Depression and burnout

See the written version of the clip

Description*


It is quite normal to feel sad sometimes, just like you can feel angry or happy depending on the circumstances. Usually emotions come and go so that people still feel that they are in control and can handle them on a day-to-day basis. Depression should not be confused with having the blues, which is a passing type of sadness that everyone experiences at one point or another in life.

Depression is a psychological state that affects people in all areas of their lives. People suffering from depression experience negative emotions more intensely and for a longer period. They are often distressed by their negative thoughts and may have the impression that life is nothing but constant suffering. They have a hard time meeting their professional, family and social obligations.

There are different types of depression, for instance major depression, bipolar disorder, seasonal affective disorder (SAD) or postpartum depression.

Questions to ask yourself

  • Is it time for you to change something in your life?
  • Is there something you can do to reduce not only the standards that others set for you, but also those you set for yourself?
  • You’ve lost your inner fire. What can you do to find it again?
  • Is it time for you to seek treatment for depression?
     
  Visit the Portail santé mieux-être of the Gouvernement du Québec for more information about symptoms, when to consult, treatment, complications, protection and prevention, risk factors and people at risk.  
     
     

Testimony


Mtre Julie Goineau : Emerging stronger from a depression

Mtre Julie Goineau unequivocally states that depression and how she overcame it have made her a calm, strong woman and lawyer, who today would like to contribute to the public discussion about mental health. Matching words with action, she generously shares her experience, hoping to convince those who are suffering to seek help and hold on to the little ray of hope that, on some days, is all that they have.

Julie suffered a severe depression right in the middle of her law degree. During the years following her prognosis, she lived with highs and lows, somehow getting through the many periods of sadness, anguish, panic and despair.

After Julie’s inner storm had subsided as a result of the support of a loving family, invaluable friends and competent professionals, she was left with another major challenge, namely to wean herself off the medication, a major step in her healing process. Armed with courage and determination, she decided at this point to put on her sneakers and start running, which made it easier to leave her meds behind and promote healing. Two years after lacing up, she finished a marathon, an achievement that was more than just a success in sports.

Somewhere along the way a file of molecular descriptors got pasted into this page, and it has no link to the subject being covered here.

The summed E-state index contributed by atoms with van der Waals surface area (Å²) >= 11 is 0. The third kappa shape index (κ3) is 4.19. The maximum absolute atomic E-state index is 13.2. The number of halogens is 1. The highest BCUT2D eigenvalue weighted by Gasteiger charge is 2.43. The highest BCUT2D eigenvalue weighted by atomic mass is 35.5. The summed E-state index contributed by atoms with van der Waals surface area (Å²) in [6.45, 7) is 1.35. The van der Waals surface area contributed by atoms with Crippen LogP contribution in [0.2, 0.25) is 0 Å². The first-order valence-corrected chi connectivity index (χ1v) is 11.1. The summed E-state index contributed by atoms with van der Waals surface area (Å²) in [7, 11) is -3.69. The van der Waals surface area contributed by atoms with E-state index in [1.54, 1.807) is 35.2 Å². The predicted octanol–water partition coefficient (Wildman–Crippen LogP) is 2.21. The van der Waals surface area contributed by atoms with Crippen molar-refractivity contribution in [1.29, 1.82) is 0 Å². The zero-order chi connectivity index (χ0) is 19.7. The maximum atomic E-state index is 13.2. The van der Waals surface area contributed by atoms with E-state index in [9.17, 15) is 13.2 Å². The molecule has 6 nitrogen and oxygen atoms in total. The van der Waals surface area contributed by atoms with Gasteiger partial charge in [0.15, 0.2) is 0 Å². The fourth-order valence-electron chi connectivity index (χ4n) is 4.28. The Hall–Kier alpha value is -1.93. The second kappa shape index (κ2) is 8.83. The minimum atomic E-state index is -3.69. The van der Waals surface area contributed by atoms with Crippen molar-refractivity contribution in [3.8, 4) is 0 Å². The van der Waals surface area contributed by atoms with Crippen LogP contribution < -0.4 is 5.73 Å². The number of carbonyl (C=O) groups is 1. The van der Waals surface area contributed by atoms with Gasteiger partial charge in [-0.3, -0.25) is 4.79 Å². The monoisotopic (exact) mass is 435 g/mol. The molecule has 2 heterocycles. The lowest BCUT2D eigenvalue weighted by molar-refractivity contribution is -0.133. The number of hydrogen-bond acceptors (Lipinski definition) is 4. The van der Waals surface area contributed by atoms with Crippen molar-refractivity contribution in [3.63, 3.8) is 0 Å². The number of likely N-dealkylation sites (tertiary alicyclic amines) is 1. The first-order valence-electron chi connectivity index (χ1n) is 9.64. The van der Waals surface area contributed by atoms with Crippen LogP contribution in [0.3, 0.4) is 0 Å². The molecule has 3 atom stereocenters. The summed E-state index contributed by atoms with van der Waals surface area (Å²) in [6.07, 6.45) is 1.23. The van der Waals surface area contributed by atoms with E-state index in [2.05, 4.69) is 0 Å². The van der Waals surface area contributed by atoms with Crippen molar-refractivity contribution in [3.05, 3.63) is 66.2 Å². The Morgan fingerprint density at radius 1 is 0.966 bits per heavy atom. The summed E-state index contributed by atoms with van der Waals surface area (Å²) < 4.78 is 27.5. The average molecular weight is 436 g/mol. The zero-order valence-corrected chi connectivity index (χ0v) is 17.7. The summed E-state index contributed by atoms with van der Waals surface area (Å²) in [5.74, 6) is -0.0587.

Totally convinced that the taboos about mental illness would decrease only if discussed openly and frankly in public, Julie Goineau became involved in championing mental health issues by combining it with her love for running. Therefore, while completing a marathon in 2014, she launched the “One in five” initiative concerning the incidence rates of mental illness in order to raise funds for the Mental Illness Foundation.

She and her team together raised more than $30,000 in donations over three years. However, beyond the money pledged, it was especially people’s welcome and reactions that showed Julie the importance of the campaign because many people thanked her for what she had done and shared their own pain.

Today, with her depression behind her, Julie Goineau is a committed professional, who loves to travel and discover the world around her. She has an appreciation for life and wants to share what she’s been through and what she’s learned from it, inviting her peers to use a similar technique to raise awareness and promote prevention throughout the legal community. Lastly, she wants to spread a message of hope that people can become stronger after an episode of mental illness and really make a valuable contribution after such a challenge.

Resources


Information and Support Resources
Resources are available for help and to obtain further information about mood disorders :

Resources for Care and Services
To receive care or services, or to find a psychotherapist with whom you are comfortable, contact one of the following resources :

*  Source : Portail santé mieux-être of the Gouvernement du Québec